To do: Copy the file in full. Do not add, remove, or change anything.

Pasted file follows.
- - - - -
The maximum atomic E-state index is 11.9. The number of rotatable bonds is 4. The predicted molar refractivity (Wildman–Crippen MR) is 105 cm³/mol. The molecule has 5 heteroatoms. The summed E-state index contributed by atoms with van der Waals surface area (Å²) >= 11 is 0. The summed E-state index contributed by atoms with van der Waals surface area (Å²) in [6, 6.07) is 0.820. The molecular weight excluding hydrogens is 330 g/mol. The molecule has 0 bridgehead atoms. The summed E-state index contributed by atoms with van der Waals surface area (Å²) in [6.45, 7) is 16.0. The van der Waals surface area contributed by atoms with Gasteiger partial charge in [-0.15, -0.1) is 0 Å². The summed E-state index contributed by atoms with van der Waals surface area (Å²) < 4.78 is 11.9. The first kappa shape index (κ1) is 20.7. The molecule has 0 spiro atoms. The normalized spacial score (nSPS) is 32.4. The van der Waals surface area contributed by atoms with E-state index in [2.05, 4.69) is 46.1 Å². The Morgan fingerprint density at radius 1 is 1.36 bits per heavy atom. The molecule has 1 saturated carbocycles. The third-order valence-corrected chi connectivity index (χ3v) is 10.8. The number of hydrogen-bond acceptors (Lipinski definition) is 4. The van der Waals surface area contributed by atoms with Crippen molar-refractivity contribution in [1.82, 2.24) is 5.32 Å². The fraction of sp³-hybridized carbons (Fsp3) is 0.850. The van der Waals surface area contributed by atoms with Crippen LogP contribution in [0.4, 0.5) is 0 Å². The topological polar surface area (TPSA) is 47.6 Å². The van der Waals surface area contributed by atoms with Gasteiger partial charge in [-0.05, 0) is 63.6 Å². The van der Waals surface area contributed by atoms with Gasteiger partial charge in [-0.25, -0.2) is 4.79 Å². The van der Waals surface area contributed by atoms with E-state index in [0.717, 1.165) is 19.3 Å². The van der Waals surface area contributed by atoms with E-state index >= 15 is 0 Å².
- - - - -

The maximum atomic E-state index is 11.9. The number of rotatable bonds is 4. The predicted molar refractivity (Wildman–Crippen MR) is 105 cm³/mol. The molecule has 5 heteroatoms. The summed E-state index contributed by atoms with van der Waals surface area (Å²) >= 11 is 0. The summed E-state index contributed by atoms with van der Waals surface area (Å²) in [6, 6.07) is 0.820. The molecular weight excluding hydrogens is 330 g/mol. The molecule has 0 bridgehead atoms. The summed E-state index contributed by atoms with van der Waals surface area (Å²) in [6.45, 7) is 16.0. The van der Waals surface area contributed by atoms with Gasteiger partial charge in [-0.15, -0.1) is 0 Å². The summed E-state index contributed by atoms with van der Waals surface area (Å²) < 4.78 is 11.9. The first kappa shape index (κ1) is 20.7. The molecule has 0 spiro atoms. The normalized spacial score (nSPS) is 32.4. The van der Waals surface area contributed by atoms with E-state index in [2.05, 4.69) is 46.1 Å². The Morgan fingerprint density at radius 1 is 1.36 bits per heavy atom. The molecule has 1 saturated carbocycles. The third-order valence-corrected chi connectivity index (χ3v) is 10.8. The number of hydrogen-bond acceptors (Lipinski definition) is 4. The van der Waals surface area contributed by atoms with Crippen molar-refractivity contribution in [1.82, 2.24) is 5.32 Å². The fraction of sp³-hybridized carbons (Fsp3) is 0.850. The van der Waals surface area contributed by atoms with Crippen LogP contribution in [0.4, 0.5) is 0 Å². The topological polar surface area (TPSA) is 47.6 Å². The van der Waals surface area contributed by atoms with Gasteiger partial charge in [-0.05, 0) is 63.6 Å². The van der Waals surface area contributed by atoms with Gasteiger partial charge in [-0.25, -0.2) is 4.79 Å². The van der Waals surface area contributed by atoms with E-state index in [0.717, 1.165) is 19.3 Å². The van der Waals surface area contributed by atoms with E-state index >= 15 is 0 Å².